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Arizona Probate & Minors

In Arizona, what happens if a person dies and leaves property to minor children? 

Well, the answer depends upon the types of assets the decedent owned as well as the decedent's estate plan.

Typically, a decedent's assets fall into two distinct categories:

  1. Probate Assets
  2. Non-Probate Assets

This distinction is important because it governs how a decedent's assets will be managed and/or distributed after the decedent's passing.

Probate Assets

The following types of property are often probate assets:

  • Real estate not titled in joint tenancy or community property with right of survivorship;
  • LLC membership interests;
  • Partnership interests;
  • Shares of stock;
  • Automobiles; and
  • Other personal property.

Probate assets will either be distributed pursuant to the terms of a will, if the decedent had one, or Arizona's intestacy statute, if the decedent dies without a valid will.

Non-Probate Assets

The following types of assets are often non-probate assets:

  • Real estate titled in joint tenancy with right of survivorship;
  • Real estate titled as community property with right of survivorship;
  • Life insurance;
  • Bank accounts titled in joint tenancy with right of survivorship;
  • Bank accounts titled as community property with right of survivorship;
  • Individual Retirement Accounts ("IRA"); and
  • Other retirement accounts governed by ERISA.

Typically, non-probate assets are distributed pursuant to beneficiaries who are named in the documents and/or plans associated with the non-probate assets. 

Minor Children

Where were we? Oh yeah, what if a decedent leaves assets to minor children?

Arizona law doesn't allow children under the age of majority — typically eighteen (18) years of age — to own property. This can often create problems when either probate assets or non-probate assets are to be distributed to a minor, largely because it requires the appointment by the probate court of a person called a conservator.

The issues in a particular case will largely depend upon whether a decedent's assets are probate or non-probate assets.

Probate Assets

In terms of probate assets, if the decedent died with a will that included what's often called a "minor protection clause," a person named in the will can manage the assets that the minor was to receive pursuant to the terms of the will, without the court-appointment of a conservator. However, if the decedent dies without a will, often called dying intestate, then the court must appoint a conservator to take title to the assets until the minor reaches the age of majority.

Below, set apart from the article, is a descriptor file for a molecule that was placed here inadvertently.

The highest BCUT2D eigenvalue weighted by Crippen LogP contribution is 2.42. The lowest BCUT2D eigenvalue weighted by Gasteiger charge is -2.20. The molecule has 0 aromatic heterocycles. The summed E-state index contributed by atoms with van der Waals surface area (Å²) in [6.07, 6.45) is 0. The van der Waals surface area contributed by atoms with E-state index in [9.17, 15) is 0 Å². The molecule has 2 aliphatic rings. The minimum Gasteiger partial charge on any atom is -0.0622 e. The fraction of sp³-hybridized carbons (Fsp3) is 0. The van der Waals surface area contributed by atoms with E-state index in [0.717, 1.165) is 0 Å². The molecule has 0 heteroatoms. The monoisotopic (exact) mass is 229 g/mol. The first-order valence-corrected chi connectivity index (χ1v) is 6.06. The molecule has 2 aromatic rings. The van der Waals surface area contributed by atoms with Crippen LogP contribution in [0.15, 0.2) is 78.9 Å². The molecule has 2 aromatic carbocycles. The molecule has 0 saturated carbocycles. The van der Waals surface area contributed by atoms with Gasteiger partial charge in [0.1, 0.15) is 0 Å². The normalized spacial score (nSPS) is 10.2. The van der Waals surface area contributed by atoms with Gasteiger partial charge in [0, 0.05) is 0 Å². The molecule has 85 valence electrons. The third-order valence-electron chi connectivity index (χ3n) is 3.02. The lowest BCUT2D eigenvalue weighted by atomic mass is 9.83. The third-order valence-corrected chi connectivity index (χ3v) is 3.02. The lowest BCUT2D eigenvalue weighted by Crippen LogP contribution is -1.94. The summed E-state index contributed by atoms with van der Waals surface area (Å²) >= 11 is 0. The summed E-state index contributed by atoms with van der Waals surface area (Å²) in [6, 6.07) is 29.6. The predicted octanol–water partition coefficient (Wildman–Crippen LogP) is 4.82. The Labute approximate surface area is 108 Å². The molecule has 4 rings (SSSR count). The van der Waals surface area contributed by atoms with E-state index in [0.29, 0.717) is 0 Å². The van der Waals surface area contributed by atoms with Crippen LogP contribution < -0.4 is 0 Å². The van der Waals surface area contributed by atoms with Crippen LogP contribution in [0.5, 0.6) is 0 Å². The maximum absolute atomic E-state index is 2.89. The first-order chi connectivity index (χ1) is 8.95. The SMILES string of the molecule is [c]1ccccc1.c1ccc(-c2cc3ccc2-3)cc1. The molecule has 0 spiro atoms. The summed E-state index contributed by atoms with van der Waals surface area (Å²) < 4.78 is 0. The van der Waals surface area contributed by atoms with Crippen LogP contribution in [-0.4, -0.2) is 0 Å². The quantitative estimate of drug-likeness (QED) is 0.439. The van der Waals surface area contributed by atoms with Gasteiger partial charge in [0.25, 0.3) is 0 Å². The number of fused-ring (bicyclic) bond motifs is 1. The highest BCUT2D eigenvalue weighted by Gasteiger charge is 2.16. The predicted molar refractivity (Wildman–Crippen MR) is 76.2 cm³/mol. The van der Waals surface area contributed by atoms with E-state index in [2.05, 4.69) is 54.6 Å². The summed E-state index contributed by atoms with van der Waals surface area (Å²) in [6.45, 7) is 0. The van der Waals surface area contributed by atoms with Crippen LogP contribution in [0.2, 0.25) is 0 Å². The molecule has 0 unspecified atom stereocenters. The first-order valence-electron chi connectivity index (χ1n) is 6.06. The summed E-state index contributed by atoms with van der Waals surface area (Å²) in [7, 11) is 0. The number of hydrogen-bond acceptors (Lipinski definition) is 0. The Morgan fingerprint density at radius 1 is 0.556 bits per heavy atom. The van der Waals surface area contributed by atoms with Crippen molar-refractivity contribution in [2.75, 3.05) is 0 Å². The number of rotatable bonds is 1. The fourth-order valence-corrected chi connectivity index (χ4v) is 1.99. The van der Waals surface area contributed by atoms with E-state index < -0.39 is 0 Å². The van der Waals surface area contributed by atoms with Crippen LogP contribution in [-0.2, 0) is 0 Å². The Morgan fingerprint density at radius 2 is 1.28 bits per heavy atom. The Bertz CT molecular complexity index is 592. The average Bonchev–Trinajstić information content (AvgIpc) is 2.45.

Further, if a person dies intestate, the probate assets generally can't be administered through a process called informal probate, which doesn't require a court hearing; rather, a court hearing is typically required through a process called formal probate.

Non-Probate Assets

In terms of non-probate assets, most of the documents that govern these types of assets, e.g. life insurance policies or individual retirement accounts, will provide for the management of the assets without the need for the court appointment of a conservator. That said, however, if there are no named beneficiaries associated with a non-probate asset, then the probate estate is often the default beneficiary, which is subject to all of the issues and problems discussed above. 

This brief overview of some important considerations associated with probate in Arizona is by no means comprehensive. Always seek the advice of a competent professional when making important financial and legal decisions.

Arizona Estate Planning AttorneySteve Cook is a estate planning lawyer at Cook & Cook. Although his main office is located in Mesa, Arizona, he represents clients throughout the Phoenix, Arizona Metropolitan area including the following east valley cities: Scottsdale, Paradise Valley, Tempe, Chandler, & Gilbert.

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